Like any power source, the buyer has many choices. The cost-to-power ratio is the most common trade-off for e-bikes. The batteries on most e-bikes are removable, so there is always an option to purchase and charge a backup battery if your ride may exceed the charge. Many factors determine how long a battery will power your bike, but a good rule of thumb is to purchase the highest watt battery to extend your range at full power. We’ve listed the battery options below with a few notes to help inform you about the trade-offs.

Lead-Acid: The most economical option but sensitive to climate variations. Cold and hot weather will run the battery down at different rates. Riders can save a few hundred dollars on lead-acid batteries, but they weigh twice as much as lithium-ion batteries.

Nickel-Cadmium: Lighter than lead-acid batteries, but they suffer performance-impacting defects, such as “memory,” where the battery will lose performance based on whether it was properly charged or discharged.

Lithium-Ion: The most expensive option is also the lightest weight with no performance loss from weather or charging/discharging cycles.


Each bike and power option style will lead to a different maximum distance for your e-bike. You won’t be dead in the water should the battery run down, but your ride will become more strenuous as you peddle a heavier bike in a lower gear. On average, e-bikes get 30 miles or so per charge running at full power. Some e-bikes are capable of ranging up to 100 miles per charge. Figuring out how you want to use your bike, in this case, will determine what range you may want. A long rage bike is ideal for those looking to do some serious long-distance rides into the backcountry or the next county. For bikers commuting to work or school, a 30-mile range is more than sufficient, especially with the ability to charge the battery while in class or on the clock.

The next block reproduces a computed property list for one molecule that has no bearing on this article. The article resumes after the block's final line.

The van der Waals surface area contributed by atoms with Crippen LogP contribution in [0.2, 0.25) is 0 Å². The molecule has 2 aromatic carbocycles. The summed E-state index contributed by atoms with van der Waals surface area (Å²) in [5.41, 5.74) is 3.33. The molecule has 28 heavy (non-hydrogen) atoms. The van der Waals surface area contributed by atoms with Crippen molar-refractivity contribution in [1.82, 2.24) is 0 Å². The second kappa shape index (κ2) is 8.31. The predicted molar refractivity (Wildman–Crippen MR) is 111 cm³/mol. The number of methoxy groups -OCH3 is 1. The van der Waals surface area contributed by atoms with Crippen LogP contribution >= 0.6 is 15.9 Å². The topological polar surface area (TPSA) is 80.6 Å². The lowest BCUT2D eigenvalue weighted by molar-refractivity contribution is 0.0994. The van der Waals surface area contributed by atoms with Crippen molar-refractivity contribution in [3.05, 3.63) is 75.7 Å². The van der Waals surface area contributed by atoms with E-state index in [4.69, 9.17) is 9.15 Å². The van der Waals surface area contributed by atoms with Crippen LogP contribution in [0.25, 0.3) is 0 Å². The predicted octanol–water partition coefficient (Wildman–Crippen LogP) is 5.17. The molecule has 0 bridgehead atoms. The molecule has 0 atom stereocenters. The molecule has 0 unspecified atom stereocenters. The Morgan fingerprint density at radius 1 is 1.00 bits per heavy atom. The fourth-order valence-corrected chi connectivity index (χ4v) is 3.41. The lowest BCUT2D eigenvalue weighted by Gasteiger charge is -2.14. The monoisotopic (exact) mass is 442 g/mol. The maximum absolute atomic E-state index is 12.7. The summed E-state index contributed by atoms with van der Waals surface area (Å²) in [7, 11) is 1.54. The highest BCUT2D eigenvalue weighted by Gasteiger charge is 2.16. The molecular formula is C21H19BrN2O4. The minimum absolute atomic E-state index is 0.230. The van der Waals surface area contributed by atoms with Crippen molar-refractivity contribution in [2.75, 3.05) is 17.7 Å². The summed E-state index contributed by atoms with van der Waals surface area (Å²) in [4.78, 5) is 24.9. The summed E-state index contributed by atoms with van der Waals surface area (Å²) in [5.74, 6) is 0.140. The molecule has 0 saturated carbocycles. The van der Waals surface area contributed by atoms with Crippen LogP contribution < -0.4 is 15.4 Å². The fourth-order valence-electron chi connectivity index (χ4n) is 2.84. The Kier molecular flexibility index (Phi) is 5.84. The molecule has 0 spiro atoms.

Knowing the top speed of a bike is critical for those who want to get somewhere fast. Depending on your location, some municipalities have imposed speed limits on bikes. Between motor design and top-speed bikes are broken down into three classes.

For class 1 and class 3 bikes, the rider needs to peddle for the motor to power the ride. Class 2 bikes have a throttle control like a moped. Class 1 bikes are regulated to a top speed of 20 miles per hour. This top speed makes them user-friendly for most bike paths and outdoor use. Twenty miles per hour is nothing to shake a stick at when considering how slow rush-hour city traffic can be. Class 2 and 3 bikes have top speeds of up to 28 miles per hour but are less accepted on bike paths and public roads. It’s important to check your local laws regarding e-bike ratings before making a purchase.


As we mentioned before, bike weight can contribute to battery life. Heavier bikes may also be less maneuverable at low speeds. Cruisers and mountain bikes with heavier motors and large frames can weigh as much as 80 pounds, and smaller commuter bikes and touring cycles can weigh as little as 30 pounds.

Additional Accessories

Depending on the use of your bike you may need or want additional accessories. For those using their bike for errands or outdoor activities like biking to the lake for a fishing trip, having a gear rack mounted to the back is ideal. For those who need to conform to certain safety regulations or enjoy night rides making sure the bike is equipped with or capable of using lights is critical. Some bikes have lights mounted while others can mount battery powered lights.

E-bikes are awesome tools to offset your fuel budget or to explore further than you would on a standard bike. by selecting a bike that best fits your wants and needs you will save yourself a headache and potentially some money. Stop into your local shop and try out their selection of bikes, in no time you will find the ideal ride for you. Have fun and we will see you on the trail.